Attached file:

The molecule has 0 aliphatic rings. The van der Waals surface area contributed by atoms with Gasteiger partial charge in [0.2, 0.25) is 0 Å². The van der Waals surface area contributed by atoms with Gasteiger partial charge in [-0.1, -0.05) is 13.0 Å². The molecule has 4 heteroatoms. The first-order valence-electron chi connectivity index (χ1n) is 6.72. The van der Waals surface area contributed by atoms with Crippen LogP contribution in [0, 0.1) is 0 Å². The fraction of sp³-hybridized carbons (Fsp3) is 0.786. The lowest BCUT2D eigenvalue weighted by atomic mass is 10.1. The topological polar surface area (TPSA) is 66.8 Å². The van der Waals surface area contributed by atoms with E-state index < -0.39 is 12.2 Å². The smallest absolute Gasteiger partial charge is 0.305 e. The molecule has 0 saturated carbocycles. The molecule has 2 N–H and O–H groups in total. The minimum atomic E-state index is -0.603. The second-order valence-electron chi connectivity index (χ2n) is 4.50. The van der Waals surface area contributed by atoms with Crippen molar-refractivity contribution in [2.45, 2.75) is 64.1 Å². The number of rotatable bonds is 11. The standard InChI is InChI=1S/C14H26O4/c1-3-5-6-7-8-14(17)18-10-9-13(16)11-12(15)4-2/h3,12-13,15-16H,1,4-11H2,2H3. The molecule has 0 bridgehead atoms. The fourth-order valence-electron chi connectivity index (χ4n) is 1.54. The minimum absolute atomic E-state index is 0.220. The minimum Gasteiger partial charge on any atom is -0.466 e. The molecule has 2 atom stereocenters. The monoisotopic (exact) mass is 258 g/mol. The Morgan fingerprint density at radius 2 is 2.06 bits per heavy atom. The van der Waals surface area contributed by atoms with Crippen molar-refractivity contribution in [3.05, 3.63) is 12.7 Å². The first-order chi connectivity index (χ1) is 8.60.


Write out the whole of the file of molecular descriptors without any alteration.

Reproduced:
The molecule has 0 aliphatic rings. The van der Waals surface area contributed by atoms with Gasteiger partial charge in [0.2, 0.25) is 0 Å². The van der Waals surface area contributed by atoms with Gasteiger partial charge in [-0.1, -0.05) is 13.0 Å². The molecule has 4 heteroatoms. The first-order valence-electron chi connectivity index (χ1n) is 6.72. The van der Waals surface area contributed by atoms with Crippen LogP contribution in [0, 0.1) is 0 Å². The fraction of sp³-hybridized carbons (Fsp3) is 0.786. The lowest BCUT2D eigenvalue weighted by atomic mass is 10.1. The topological polar surface area (TPSA) is 66.8 Å². The van der Waals surface area contributed by atoms with E-state index < -0.39 is 12.2 Å². The smallest absolute Gasteiger partial charge is 0.305 e. The molecule has 0 saturated carbocycles. The molecule has 2 N–H and O–H groups in total. The minimum atomic E-state index is -0.603. The second-order valence-electron chi connectivity index (χ2n) is 4.50. The van der Waals surface area contributed by atoms with Crippen molar-refractivity contribution in [2.45, 2.75) is 64.1 Å². The number of rotatable bonds is 11. The standard InChI is InChI=1S/C14H26O4/c1-3-5-6-7-8-14(17)18-10-9-13(16)11-12(15)4-2/h3,12-13,15-16H,1,4-11H2,2H3. The molecule has 0 bridgehead atoms. The fourth-order valence-electron chi connectivity index (χ4n) is 1.54. The minimum absolute atomic E-state index is 0.220. The minimum Gasteiger partial charge on any atom is -0.466 e. The molecule has 2 atom stereocenters. The monoisotopic (exact) mass is 258 g/mol. The Morgan fingerprint density at radius 2 is 2.06 bits per heavy atom. The van der Waals surface area contributed by atoms with Crippen molar-refractivity contribution in [3.05, 3.63) is 12.7 Å². The first-order chi connectivity index (χ1) is 8.60.